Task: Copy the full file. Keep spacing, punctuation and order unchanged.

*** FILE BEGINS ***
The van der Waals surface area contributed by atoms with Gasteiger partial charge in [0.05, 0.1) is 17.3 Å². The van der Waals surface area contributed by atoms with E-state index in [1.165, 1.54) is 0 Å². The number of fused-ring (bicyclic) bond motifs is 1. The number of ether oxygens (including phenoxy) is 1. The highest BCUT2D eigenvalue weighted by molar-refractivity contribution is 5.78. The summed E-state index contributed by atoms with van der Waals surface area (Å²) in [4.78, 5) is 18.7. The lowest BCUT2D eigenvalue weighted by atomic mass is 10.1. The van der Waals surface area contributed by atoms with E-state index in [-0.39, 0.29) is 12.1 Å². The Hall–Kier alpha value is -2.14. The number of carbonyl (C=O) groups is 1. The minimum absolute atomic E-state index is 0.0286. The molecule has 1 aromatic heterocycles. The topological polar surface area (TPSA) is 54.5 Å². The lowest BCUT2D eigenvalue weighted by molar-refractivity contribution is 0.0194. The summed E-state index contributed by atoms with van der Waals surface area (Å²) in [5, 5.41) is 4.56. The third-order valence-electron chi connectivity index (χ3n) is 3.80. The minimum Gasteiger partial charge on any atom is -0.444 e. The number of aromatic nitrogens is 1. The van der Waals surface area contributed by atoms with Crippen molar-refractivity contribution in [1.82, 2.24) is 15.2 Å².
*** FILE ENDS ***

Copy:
The van der Waals surface area contributed by atoms with Gasteiger partial charge in [0.05, 0.1) is 17.3 Å². The van der Waals surface area contributed by atoms with E-state index in [1.165, 1.54) is 0 Å². The number of fused-ring (bicyclic) bond motifs is 1. The number of ether oxygens (including phenoxy) is 1. The highest BCUT2D eigenvalue weighted by molar-refractivity contribution is 5.78. The summed E-state index contributed by atoms with van der Waals surface area (Å²) in [4.78, 5) is 18.7. The lowest BCUT2D eigenvalue weighted by atomic mass is 10.1. The van der Waals surface area contributed by atoms with E-state index in [-0.39, 0.29) is 12.1 Å². The Hall–Kier alpha value is -2.14. The number of carbonyl (C=O) groups is 1. The minimum absolute atomic E-state index is 0.0286. The molecule has 1 aromatic heterocycles. The topological polar surface area (TPSA) is 54.5 Å². The lowest BCUT2D eigenvalue weighted by molar-refractivity contribution is 0.0194. The summed E-state index contributed by atoms with van der Waals surface area (Å²) in [5, 5.41) is 4.56. The third-order valence-electron chi connectivity index (χ3n) is 3.80. The minimum Gasteiger partial charge on any atom is -0.444 e. The number of aromatic nitrogens is 1. The van der Waals surface area contributed by atoms with Crippen molar-refractivity contribution in [1.82, 2.24) is 15.2 Å².